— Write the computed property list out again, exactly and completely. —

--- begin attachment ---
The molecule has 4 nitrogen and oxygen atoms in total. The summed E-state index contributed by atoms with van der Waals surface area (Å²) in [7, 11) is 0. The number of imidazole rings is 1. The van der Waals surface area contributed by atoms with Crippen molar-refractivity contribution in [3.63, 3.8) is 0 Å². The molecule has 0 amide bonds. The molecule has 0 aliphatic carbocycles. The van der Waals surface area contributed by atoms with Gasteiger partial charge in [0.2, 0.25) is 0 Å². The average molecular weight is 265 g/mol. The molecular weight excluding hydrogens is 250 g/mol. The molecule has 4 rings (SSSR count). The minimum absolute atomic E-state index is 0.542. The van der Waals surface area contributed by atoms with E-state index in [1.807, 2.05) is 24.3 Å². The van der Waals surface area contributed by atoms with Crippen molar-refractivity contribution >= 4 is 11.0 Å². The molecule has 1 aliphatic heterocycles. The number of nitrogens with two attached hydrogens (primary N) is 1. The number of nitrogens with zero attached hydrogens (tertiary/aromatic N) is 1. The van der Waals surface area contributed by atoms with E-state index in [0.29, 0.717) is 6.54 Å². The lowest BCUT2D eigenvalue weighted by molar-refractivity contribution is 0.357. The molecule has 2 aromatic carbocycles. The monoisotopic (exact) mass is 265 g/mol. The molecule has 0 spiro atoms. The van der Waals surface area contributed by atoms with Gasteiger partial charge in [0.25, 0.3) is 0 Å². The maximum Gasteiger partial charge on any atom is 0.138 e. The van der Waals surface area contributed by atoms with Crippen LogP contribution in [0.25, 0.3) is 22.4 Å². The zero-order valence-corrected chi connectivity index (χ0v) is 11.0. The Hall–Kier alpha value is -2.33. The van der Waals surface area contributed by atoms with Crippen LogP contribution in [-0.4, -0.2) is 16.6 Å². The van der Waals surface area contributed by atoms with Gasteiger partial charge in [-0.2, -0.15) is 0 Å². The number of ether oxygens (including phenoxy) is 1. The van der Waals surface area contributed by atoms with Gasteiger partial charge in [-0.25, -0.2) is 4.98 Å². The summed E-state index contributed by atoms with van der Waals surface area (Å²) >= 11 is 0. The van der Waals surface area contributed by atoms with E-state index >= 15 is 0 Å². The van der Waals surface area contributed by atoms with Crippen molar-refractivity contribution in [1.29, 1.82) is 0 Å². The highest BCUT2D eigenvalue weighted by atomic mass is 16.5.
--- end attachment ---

The molecule has 4 nitrogen and oxygen atoms in total. The summed E-state index contributed by atoms with van der Waals surface area (Å²) in [7, 11) is 0. The number of imidazole rings is 1. The van der Waals surface area contributed by atoms with Crippen molar-refractivity contribution in [3.63, 3.8) is 0 Å². The molecule has 0 amide bonds. The molecule has 0 aliphatic carbocycles. The van der Waals surface area contributed by atoms with Gasteiger partial charge in [0.2, 0.25) is 0 Å². The average molecular weight is 265 g/mol. The molecular weight excluding hydrogens is 250 g/mol. The molecule has 4 rings (SSSR count). The minimum absolute atomic E-state index is 0.542. The van der Waals surface area contributed by atoms with E-state index in [1.807, 2.05) is 24.3 Å². The van der Waals surface area contributed by atoms with Crippen molar-refractivity contribution >= 4 is 11.0 Å². The molecule has 1 aliphatic heterocycles. The number of nitrogens with two attached hydrogens (primary N) is 1. The number of nitrogens with zero attached hydrogens (tertiary/aromatic N) is 1. The van der Waals surface area contributed by atoms with E-state index in [0.29, 0.717) is 6.54 Å². The lowest BCUT2D eigenvalue weighted by molar-refractivity contribution is 0.357. The molecule has 2 aromatic carbocycles. The monoisotopic (exact) mass is 265 g/mol. The molecule has 0 spiro atoms. The van der Waals surface area contributed by atoms with Gasteiger partial charge in [0.25, 0.3) is 0 Å². The maximum Gasteiger partial charge on any atom is 0.138 e. The van der Waals surface area contributed by atoms with Crippen LogP contribution in [0.25, 0.3) is 22.4 Å². The zero-order valence-corrected chi connectivity index (χ0v) is 11.0. The Hall–Kier alpha value is -2.33. The van der Waals surface area contributed by atoms with Crippen LogP contribution in [-0.4, -0.2) is 16.6 Å². The van der Waals surface area contributed by atoms with Gasteiger partial charge in [-0.2, -0.15) is 0 Å². The number of ether oxygens (including phenoxy) is 1. The van der Waals surface area contributed by atoms with Gasteiger partial charge in [-0.25, -0.2) is 4.98 Å². The summed E-state index contributed by atoms with van der Waals surface area (Å²) >= 11 is 0. The van der Waals surface area contributed by atoms with E-state index >= 15 is 0 Å². The van der Waals surface area contributed by atoms with Crippen molar-refractivity contribution in [1.29, 1.82) is 0 Å². The highest BCUT2D eigenvalue weighted by atomic mass is 16.5.